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Today’s firewall products must protect both ingress and egress traffic and data to ensure truly comprehensive 
protection....
Vendor Landscape Next Generation Firewall
Vendor Landscape Next Generation Firewall
Vendor Landscape Next Generation Firewall
Vendor Landscape Next Generation Firewall
Vendor Landscape Next Generation Firewall
Vendor Landscape Next Generation Firewall
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Vendor Landscape Next Generation Firewall

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Continued consolidation of capabilities means high performing products.

Your Challenge
Every enterprise needs to implement the right security solutions to protect its operations and its data; “Firewalls” are a table-stakes requirement for an enterprise to be secure.
Next Generation Firewalls (NGFW) have replaced Unified Threat Management (UTM) systems as feature portfolios broaden.
Picking the right solution means appropriate protection at an acceptable cost; picking wrong could mean higher cost, lower security, or both.

Our Advice

Critical Insight

The only traffic that counts anymore is HTTP/S: as all traffic becomes Web traffic, controlling traffic flow by protocol becomes keyed to digging into Port 80 (and 443) traffic.
Inbound is no longer the only direction that threats flow: as security focus has shifted from infrastructure to data, protection needs to address outbound flow as much as inbound attacks.
Firewalls can’t protect traffic they can’t see: encrypted traffic obfuscates threats from Firewalls while Wi-Fi networks allow attacks to bypass them entirely; modern solutions must control these traffic types as well.

Impact and Result

Enterprises that plan carefully and select thoughtfully can improve enterprise security while reducing cost and trimming administrative effort with a capable UTM/NGFW; the broader capabilities these tools offer means organizations can get rid of older point solutions that supported the incumbent firewall.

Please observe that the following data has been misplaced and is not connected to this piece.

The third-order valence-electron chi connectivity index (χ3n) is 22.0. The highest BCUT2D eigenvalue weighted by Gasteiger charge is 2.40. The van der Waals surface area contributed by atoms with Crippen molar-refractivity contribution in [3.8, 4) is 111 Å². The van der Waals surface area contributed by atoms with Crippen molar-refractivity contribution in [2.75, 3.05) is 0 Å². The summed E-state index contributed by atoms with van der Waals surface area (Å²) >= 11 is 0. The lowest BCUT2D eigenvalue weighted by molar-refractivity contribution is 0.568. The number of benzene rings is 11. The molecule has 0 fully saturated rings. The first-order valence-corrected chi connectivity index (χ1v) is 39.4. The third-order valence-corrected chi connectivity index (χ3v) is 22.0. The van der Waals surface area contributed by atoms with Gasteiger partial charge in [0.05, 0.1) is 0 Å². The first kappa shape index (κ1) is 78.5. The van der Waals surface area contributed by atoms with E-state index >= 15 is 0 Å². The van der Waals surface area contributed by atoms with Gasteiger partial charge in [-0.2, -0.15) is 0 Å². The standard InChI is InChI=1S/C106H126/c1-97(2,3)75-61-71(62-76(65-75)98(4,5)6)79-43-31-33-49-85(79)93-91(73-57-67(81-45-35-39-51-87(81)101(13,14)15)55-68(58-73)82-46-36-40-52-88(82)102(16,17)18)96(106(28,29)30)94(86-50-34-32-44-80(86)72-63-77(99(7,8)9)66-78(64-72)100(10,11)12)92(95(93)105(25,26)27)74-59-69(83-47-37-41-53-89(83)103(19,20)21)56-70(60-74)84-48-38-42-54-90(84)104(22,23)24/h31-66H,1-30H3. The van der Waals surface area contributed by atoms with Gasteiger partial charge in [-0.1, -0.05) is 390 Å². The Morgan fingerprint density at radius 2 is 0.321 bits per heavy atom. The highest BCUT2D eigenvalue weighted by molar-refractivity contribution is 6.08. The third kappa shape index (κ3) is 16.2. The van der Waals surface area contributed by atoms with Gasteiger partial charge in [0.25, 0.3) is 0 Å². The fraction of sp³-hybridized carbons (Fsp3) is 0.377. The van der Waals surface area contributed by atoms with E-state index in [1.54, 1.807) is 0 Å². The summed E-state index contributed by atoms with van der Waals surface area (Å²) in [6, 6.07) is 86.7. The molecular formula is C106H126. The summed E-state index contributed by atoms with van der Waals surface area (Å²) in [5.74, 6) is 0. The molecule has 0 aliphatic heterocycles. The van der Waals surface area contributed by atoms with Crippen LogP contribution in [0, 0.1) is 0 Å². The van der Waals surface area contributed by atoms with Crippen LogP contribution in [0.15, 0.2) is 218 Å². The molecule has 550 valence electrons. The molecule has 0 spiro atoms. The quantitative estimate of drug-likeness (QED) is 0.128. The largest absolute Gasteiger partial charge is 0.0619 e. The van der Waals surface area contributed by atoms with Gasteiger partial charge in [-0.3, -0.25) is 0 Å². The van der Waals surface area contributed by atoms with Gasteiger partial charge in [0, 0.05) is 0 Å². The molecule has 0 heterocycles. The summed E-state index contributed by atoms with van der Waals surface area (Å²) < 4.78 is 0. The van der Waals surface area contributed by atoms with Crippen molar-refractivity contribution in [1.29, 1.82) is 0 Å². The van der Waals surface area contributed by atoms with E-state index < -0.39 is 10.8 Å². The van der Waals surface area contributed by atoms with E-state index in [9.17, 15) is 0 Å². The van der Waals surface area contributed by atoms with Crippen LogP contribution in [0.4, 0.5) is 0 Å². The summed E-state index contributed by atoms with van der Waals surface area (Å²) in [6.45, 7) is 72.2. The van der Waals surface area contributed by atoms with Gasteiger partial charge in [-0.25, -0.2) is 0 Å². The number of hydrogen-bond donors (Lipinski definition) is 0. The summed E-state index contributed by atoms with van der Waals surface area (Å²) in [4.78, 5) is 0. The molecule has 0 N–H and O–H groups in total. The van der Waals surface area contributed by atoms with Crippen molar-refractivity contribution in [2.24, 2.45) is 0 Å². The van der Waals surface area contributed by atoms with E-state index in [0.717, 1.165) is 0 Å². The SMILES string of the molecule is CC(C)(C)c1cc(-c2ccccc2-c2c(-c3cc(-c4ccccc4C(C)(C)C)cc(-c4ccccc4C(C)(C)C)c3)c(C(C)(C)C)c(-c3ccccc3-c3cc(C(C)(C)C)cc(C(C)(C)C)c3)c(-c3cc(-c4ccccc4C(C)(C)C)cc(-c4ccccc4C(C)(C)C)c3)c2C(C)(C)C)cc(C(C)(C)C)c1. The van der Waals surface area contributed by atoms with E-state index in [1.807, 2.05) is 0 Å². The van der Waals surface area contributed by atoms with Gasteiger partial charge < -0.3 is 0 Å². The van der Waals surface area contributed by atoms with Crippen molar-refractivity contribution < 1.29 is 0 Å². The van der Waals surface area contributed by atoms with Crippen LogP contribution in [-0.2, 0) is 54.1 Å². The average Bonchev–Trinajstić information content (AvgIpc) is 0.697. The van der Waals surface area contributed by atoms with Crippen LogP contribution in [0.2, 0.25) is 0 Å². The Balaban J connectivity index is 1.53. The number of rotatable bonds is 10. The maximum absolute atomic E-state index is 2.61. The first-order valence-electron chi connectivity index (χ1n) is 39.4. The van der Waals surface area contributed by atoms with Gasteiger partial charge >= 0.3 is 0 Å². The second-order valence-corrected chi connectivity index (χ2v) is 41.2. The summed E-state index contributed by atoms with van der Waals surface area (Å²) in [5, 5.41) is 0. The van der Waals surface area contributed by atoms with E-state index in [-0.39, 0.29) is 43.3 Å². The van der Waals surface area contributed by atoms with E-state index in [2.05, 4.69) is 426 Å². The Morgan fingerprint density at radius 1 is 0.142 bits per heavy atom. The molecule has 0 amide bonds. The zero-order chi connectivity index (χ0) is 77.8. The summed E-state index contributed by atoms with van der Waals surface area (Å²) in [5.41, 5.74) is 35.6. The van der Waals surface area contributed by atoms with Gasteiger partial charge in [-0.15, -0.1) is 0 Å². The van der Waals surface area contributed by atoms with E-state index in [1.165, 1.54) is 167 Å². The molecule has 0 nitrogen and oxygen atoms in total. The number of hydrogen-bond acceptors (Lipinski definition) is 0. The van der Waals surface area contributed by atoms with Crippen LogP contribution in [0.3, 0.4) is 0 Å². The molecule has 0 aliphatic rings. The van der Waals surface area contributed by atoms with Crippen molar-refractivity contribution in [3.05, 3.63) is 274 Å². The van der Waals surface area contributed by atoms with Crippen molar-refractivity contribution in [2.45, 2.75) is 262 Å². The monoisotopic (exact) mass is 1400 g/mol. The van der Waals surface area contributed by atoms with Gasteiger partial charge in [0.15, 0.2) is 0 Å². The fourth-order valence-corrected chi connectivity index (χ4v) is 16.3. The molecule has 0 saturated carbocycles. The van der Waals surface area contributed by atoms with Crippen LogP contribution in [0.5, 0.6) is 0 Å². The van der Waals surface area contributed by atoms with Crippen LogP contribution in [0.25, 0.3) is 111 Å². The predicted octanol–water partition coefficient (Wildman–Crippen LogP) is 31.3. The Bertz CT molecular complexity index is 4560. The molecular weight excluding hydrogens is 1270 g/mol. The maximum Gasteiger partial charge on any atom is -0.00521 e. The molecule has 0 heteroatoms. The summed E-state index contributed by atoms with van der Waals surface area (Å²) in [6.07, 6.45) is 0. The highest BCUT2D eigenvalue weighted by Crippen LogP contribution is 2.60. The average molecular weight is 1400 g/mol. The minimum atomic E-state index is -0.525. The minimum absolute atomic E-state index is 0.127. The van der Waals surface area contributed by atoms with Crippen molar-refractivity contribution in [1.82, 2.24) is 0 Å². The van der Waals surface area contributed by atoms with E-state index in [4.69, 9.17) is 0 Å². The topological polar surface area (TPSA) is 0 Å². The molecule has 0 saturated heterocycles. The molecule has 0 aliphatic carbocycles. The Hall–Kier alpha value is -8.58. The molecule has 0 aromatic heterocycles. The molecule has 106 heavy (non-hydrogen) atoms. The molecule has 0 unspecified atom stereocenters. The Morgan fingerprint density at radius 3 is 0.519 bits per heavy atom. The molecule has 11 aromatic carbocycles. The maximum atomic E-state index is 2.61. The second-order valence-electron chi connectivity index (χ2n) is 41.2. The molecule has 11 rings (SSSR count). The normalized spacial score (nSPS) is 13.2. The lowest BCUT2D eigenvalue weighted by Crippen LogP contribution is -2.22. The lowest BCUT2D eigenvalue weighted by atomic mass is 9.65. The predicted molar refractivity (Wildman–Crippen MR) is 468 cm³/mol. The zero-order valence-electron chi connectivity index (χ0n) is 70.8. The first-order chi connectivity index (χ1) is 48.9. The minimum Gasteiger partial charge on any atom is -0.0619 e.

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Vendor Landscape Next Generation Firewall

  1. 1. Today’s firewall products must protect both ingress and egress traffic and data to ensure truly comprehensive protection. Firewalls originated theoretically in the late 1980s before being brought to fruition as traffic-controlling tools. Firewalls have evolved four times over from simple packet filters (that evaluated source, destination and protocol) to stateful inspectors (with the capability of “remembering” the nature of ongoing communications and origin of the packets involved), proxies (evaluated packet contents, rather than just the packets) to Unified Threat Management systems (UTMs) or Next Generation Firewalls (NGFWs). The last – originating as the term UTM – began integrating capabilities such as anti-malware and intrusion prevention for a more robust firewall. While there is still debate over the semantics, UTMs are now frequently referred to as Next Generation Firewalls. Built-in Data Leakage Protection (DLP) capabilities ensures that sensitive or confidential data is protected. Encrypted traffic can conceal threats from firewalls, while Wi-Fi networks provide a route for attacks to bypass firewalls. Today’s firewall solutions focus on controlling these types of traffic. Despite the breadth of features, NGFW should not have a significant impact to your overall network performance, even if you have the capabilities fully “switched on.” NGFWs reflect a movement towards more content-aware security, combining additional capabilities on top of anti-malware and intrusion prevention, such as: Data Leakage Protection (DLP) Network Access Control (NAC) Application control User identity-related control And a growing number are adding web application firewalling functionality. As more organizations seek out consolidated solutions for economical savings and resource management, NGFW will be replacing most standalone security solutions like DLP. Some vendors have already started phasing out standalones this year.

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